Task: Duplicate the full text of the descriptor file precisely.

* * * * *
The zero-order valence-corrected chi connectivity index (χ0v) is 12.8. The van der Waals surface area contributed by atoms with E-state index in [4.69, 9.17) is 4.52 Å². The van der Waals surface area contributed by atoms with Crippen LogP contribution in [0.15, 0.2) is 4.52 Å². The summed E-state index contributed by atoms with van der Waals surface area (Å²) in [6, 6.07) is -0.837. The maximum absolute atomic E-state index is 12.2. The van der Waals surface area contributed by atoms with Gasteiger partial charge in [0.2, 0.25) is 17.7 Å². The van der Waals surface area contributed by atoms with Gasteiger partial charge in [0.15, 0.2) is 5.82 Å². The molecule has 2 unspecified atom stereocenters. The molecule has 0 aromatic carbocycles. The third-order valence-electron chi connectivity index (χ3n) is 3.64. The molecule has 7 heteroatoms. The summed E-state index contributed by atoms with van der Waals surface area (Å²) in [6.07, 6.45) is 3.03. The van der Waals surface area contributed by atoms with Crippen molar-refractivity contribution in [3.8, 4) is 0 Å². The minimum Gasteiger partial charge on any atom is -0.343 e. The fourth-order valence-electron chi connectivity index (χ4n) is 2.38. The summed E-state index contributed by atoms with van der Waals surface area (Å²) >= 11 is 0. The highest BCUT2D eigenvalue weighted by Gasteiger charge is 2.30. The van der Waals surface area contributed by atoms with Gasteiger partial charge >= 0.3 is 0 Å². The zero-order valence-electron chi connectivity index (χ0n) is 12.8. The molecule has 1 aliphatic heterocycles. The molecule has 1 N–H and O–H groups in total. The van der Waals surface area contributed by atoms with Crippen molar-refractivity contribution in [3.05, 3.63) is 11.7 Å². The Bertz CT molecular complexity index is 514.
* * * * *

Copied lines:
The zero-order valence-corrected chi connectivity index (χ0v) is 12.8. The van der Waals surface area contributed by atoms with E-state index in [4.69, 9.17) is 4.52 Å². The van der Waals surface area contributed by atoms with Crippen LogP contribution in [0.15, 0.2) is 4.52 Å². The summed E-state index contributed by atoms with van der Waals surface area (Å²) in [6, 6.07) is -0.837. The maximum absolute atomic E-state index is 12.2. The van der Waals surface area contributed by atoms with Gasteiger partial charge in [0.2, 0.25) is 17.7 Å². The van der Waals surface area contributed by atoms with Gasteiger partial charge in [0.15, 0.2) is 5.82 Å². The molecule has 2 unspecified atom stereocenters. The molecule has 0 aromatic carbocycles. The third-order valence-electron chi connectivity index (χ3n) is 3.64. The molecule has 7 heteroatoms. The summed E-state index contributed by atoms with van der Waals surface area (Å²) in [6.07, 6.45) is 3.03. The van der Waals surface area contributed by atoms with Crippen molar-refractivity contribution in [3.8, 4) is 0 Å². The minimum Gasteiger partial charge on any atom is -0.343 e. The fourth-order valence-electron chi connectivity index (χ4n) is 2.38. The summed E-state index contributed by atoms with van der Waals surface area (Å²) >= 11 is 0. The highest BCUT2D eigenvalue weighted by Gasteiger charge is 2.30. The van der Waals surface area contributed by atoms with Gasteiger partial charge >= 0.3 is 0 Å². The zero-order valence-electron chi connectivity index (χ0n) is 12.8. The molecule has 1 aliphatic heterocycles. The molecule has 1 N–H and O–H groups in total. The van der Waals surface area contributed by atoms with Crippen molar-refractivity contribution in [3.05, 3.63) is 11.7 Å². The Bertz CT molecular complexity index is 514.